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January 11, 2003
It might difficult to get tickets for the NHL games in Toronto, since hockey seems to be everyone's favorite in Toronto--well, it is Canada! It is always worth a try, though. The easiest way is to book well in advance at www.ticketmaster.ca (try it--the more expensive tickets and single seats may be available even just a week before the game).
You can almost always get tickets from the scalpers hanging outside the ACC before the game, but if it is an important game, you may have to pay much more than the box office price! However, if there seems to be tickets available, wait a little into the game and you'll usually get the tickets for a lot less than before the game starts. We actually managed to get tickets for a play-off game in 2001 (Toronto-Ottawa), C$90/ticket, almost the normal price for two seats next to each other. But watch out--they will not tell you if it is a standing-room only ticket--it will be indicated on the ticket, but not too clearly! There are also a lot of tickets that are in a no-alcohol area so you have to finish your beer before returning to your seat.
If you live in Toronto or in the area, you can try to find out when tickets go on sale for the season, and then the day before that go to the ACC box office to get a wristband. The next day you'll have to line up according to the wristband number. Then a random number is picked, and the whole queue is rearranged starting from that number--then you get to buy tickets. You can purchase a maximum of eight tickets per person, four per game. Not all areas are available but this is your best shot at scoring tickets, especially at C$30-70 price level. We did this three times and got tickets each time, though it is not guaranteed in any way... It is also a lot of fun and you meet a lot of other real fans (plus wives and girlfriends, such as myself, who somehow got talked into this...)
Well, if you've been to an NHL game, then you know that it is fun even for someone who doesn't care much for sports--the atmosphere’s great, especially at Canadian games. We always like to go early so that we hear both national anthems and get to see all the light shows, etc. In the ACC, since it’s a new arena, you have great services available. The best and cheapest coffee you'll get is from Tim Hortons, naturally!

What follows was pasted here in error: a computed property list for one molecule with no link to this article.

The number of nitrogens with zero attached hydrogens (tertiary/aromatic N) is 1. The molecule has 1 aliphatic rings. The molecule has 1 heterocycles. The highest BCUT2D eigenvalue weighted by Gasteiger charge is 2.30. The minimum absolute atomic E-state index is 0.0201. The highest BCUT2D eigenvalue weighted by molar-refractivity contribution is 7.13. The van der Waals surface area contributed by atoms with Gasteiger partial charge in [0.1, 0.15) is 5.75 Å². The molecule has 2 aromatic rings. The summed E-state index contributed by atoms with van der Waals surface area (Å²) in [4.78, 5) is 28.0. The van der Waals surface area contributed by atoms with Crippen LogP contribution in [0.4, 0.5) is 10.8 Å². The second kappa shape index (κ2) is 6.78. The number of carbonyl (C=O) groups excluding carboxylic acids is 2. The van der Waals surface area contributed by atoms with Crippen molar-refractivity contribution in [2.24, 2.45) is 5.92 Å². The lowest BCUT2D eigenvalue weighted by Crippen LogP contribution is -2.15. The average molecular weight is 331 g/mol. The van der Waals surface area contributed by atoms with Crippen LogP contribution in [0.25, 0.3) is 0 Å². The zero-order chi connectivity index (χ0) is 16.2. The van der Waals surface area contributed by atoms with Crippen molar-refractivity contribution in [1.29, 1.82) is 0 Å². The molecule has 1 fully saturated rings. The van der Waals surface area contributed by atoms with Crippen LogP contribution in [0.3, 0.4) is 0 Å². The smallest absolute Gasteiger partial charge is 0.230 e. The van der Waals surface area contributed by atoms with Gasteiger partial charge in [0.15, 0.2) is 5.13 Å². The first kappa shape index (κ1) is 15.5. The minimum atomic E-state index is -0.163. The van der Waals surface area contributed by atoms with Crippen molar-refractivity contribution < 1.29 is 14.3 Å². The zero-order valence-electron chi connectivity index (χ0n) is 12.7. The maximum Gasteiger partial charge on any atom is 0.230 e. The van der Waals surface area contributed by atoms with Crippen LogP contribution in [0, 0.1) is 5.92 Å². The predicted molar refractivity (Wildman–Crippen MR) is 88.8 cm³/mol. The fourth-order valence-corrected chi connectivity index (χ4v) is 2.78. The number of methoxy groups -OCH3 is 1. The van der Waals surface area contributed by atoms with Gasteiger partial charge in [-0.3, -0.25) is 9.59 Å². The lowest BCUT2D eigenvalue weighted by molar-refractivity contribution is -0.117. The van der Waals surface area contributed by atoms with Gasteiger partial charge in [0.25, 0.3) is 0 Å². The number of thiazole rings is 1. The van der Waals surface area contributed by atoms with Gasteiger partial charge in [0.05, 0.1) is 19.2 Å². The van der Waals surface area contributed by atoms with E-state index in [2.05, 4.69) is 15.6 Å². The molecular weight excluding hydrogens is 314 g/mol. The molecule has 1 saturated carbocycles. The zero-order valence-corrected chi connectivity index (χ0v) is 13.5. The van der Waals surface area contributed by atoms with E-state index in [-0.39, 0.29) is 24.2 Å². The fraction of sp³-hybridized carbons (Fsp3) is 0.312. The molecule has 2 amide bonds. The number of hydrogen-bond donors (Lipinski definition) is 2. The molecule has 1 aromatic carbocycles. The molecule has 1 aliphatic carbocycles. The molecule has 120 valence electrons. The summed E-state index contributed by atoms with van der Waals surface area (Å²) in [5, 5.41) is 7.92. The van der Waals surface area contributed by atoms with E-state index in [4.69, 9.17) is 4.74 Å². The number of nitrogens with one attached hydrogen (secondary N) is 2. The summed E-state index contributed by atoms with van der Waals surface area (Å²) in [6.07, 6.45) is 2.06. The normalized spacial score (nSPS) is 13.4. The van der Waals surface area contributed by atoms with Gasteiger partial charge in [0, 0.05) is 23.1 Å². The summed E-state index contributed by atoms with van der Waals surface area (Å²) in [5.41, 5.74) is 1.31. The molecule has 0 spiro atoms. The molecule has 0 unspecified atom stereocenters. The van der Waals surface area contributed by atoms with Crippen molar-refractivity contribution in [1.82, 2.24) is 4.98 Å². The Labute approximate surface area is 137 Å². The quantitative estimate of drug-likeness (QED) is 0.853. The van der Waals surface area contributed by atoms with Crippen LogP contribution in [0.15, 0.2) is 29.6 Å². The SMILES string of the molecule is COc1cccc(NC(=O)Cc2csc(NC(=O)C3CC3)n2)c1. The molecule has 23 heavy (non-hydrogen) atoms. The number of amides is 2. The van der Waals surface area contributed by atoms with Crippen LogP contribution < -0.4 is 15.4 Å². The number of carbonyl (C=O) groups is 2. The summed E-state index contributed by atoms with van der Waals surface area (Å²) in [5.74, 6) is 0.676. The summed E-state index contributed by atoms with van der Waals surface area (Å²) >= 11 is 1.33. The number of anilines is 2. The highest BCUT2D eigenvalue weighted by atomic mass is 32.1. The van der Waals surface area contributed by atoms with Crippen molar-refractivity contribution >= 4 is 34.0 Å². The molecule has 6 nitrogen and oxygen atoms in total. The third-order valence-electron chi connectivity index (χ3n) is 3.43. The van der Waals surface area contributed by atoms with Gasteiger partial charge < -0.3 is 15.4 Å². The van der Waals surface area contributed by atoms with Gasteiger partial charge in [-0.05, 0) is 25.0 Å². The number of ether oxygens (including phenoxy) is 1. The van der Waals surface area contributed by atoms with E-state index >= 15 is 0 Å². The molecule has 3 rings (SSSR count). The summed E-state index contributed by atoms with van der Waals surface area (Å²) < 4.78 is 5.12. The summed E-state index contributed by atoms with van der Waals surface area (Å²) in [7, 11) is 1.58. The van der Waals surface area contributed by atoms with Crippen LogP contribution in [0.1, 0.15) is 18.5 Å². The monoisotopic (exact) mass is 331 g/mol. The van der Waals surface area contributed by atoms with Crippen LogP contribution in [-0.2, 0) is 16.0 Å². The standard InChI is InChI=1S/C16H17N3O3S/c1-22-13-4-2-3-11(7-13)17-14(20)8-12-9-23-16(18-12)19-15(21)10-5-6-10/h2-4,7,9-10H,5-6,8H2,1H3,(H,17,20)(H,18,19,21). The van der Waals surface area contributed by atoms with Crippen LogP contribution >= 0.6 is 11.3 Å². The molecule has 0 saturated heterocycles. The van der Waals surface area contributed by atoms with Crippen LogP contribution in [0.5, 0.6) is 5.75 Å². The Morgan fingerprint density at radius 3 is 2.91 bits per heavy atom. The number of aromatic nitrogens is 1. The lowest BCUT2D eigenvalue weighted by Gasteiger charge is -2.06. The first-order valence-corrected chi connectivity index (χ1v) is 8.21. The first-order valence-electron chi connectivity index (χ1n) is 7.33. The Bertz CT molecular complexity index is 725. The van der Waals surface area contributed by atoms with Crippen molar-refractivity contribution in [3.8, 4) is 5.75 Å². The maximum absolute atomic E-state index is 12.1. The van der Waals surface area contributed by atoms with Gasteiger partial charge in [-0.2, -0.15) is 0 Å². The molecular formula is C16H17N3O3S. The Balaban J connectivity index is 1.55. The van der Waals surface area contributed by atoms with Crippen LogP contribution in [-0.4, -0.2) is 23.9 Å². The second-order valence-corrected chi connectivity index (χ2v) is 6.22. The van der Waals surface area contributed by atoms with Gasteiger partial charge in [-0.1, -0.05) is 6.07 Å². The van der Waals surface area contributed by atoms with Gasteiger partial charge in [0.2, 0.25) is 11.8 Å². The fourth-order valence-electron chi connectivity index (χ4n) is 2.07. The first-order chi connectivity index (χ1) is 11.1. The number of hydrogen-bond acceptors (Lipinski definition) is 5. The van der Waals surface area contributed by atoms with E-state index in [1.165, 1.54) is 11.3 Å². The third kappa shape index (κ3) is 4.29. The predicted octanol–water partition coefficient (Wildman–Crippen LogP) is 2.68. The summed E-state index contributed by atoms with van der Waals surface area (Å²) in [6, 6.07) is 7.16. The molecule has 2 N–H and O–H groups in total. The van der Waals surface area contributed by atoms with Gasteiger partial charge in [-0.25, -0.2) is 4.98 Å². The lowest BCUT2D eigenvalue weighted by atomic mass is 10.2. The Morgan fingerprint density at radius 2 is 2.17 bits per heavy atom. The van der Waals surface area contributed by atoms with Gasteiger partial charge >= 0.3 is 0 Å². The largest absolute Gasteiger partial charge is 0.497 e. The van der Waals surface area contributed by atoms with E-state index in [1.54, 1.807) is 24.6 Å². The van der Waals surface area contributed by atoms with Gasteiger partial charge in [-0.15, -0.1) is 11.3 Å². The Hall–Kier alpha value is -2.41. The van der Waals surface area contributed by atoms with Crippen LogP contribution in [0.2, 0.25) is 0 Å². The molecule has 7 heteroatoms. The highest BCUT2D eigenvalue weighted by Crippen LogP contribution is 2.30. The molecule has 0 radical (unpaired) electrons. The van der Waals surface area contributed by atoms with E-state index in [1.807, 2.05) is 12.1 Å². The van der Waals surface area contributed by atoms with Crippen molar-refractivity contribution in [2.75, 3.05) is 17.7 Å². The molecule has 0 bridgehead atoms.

After the game, walk or take the subway back--it is fun to go together with all the other people from the game. The subway is packed and so are the streets close by--besides, parking costs some C$20 in the parking lots close by!
From journal Toronto - food and fun things to do
by Tim G
March 27, 2002
Anyhow once you've got a ticket you're in for an experience you won't forget. This place was built for hockey. Everything in the building says so. The ACC is immaculate. Take note of the corporate types who sit in the lower sections near the ice. They've all got private boxes under the seats to retreat to between periods!
Concessions here are very good. As are the sightlines. You'll get a good view of the action no matter where you are seated (with the exception of a small handfull of seats near the wall, the tickets say obstructed view on them). The atmosphere is fun too. However the steep price and sheer difficulty of getting tickets mean that some of the most passionate fans are watching the game at the local pub and not the ACC. But the place is always full and the crowd extremely knowledgable when it comes to hockey. That said it doesn't get as loud here as it does at some other NHL venues. Except for playoff games when the corporate suits who hold the majority of the tickets decide it's ok to chear and let loose. But there is always that special event feel at every game, playoffs or not.
All in all a great experience and if you have the chance it's a "must do" when you're in Toronto.
From journal Continously Exploring Toronto
London, United Kingdom
June 27, 2001
From journal The T-dot